The use of non-invasive ventilation in patients with community-acquired pneumonia is controversial since this is associated with high rates of treatment failure, compared with other causes of severe acute respiratory failure. The populations of patients with community-acquired pneumonia who have demonstrated better response to non-invasive ventilation are those with previous cardiac or respiratory disease, particularly chronic obstructive pulmonary disease. By contrast, the use of non-invasive ventilation in patients with community-acquired pneumonia without these pre-existing diseases should be very cautious and under strict monitoring conditions, since there are increasing evidences that the unnecessary delay in intubation of those patients who fail treatment with non-invasive ventilation is associated with lower survival. Pulmonary complications of immunosuppressed patients are associated with high rates of intubation and mortality. The use of non-invasive ventilation in these patients may decrease the need for intubation and improve the poor outcome associated with these complications. Continuous positive airway pressure has been used to treat acute respiratory failure in several conditions characterised by alveolar collapse. While this is extremely useful in patients with acute cardiogenic pulmonary oedema, the efficacy in pneumonia seems limited to immunosuppressed patients with pulmonary complications. Conversely, there are no sufficient evidences on the efficacy of continuous positive airway pressure in immunocompetent patients with pneumonia and severe acute respiratory failure.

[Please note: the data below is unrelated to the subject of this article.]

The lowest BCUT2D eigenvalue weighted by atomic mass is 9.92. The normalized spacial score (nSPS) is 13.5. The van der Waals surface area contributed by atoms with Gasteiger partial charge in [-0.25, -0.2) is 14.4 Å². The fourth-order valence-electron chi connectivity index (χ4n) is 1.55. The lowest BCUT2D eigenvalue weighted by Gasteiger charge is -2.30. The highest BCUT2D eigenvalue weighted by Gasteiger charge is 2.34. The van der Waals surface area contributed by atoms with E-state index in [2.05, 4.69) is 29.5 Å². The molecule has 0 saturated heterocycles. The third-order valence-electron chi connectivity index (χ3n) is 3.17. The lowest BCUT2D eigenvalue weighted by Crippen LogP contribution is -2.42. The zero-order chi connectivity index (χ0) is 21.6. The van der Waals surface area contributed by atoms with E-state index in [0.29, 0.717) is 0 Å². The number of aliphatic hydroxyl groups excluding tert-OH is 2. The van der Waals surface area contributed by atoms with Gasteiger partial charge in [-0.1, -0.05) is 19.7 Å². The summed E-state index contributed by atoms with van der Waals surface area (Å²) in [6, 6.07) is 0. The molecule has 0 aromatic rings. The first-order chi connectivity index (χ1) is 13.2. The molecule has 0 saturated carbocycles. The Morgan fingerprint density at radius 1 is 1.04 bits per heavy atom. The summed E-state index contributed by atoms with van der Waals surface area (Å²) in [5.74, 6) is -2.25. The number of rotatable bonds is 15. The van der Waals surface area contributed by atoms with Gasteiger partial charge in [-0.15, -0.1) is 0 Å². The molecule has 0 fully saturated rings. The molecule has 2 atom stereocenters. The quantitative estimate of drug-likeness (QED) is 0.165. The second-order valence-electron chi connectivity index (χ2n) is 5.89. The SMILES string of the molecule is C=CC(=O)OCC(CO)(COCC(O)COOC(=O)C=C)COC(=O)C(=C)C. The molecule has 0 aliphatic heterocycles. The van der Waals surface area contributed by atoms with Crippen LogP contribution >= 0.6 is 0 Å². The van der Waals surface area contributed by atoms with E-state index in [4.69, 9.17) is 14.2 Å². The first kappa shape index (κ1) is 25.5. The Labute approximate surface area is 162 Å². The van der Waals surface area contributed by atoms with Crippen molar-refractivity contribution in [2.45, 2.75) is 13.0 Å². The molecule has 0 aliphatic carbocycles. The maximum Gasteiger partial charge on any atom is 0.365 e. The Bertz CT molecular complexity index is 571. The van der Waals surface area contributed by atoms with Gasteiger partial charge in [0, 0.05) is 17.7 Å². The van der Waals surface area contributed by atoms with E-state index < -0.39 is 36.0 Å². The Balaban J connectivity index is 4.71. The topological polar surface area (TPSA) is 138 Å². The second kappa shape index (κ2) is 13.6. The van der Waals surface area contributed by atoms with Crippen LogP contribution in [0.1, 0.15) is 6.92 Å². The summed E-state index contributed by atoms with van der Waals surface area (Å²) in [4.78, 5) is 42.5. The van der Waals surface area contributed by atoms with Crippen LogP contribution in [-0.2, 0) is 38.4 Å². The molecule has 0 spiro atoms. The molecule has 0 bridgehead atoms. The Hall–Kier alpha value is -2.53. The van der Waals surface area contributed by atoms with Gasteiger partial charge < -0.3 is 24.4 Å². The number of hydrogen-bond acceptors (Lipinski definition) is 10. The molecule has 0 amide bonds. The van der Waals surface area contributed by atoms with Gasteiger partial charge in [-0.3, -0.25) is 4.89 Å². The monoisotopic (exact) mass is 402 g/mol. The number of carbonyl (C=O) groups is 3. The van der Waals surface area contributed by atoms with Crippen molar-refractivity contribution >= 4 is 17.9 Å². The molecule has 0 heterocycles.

- Acute hypoxemic respiratory failure
- Continuous positive airway pressure
- Non-invasive ventilation
- Severe pneumonia
ASJC Scopus subject areas
- Internal Medicine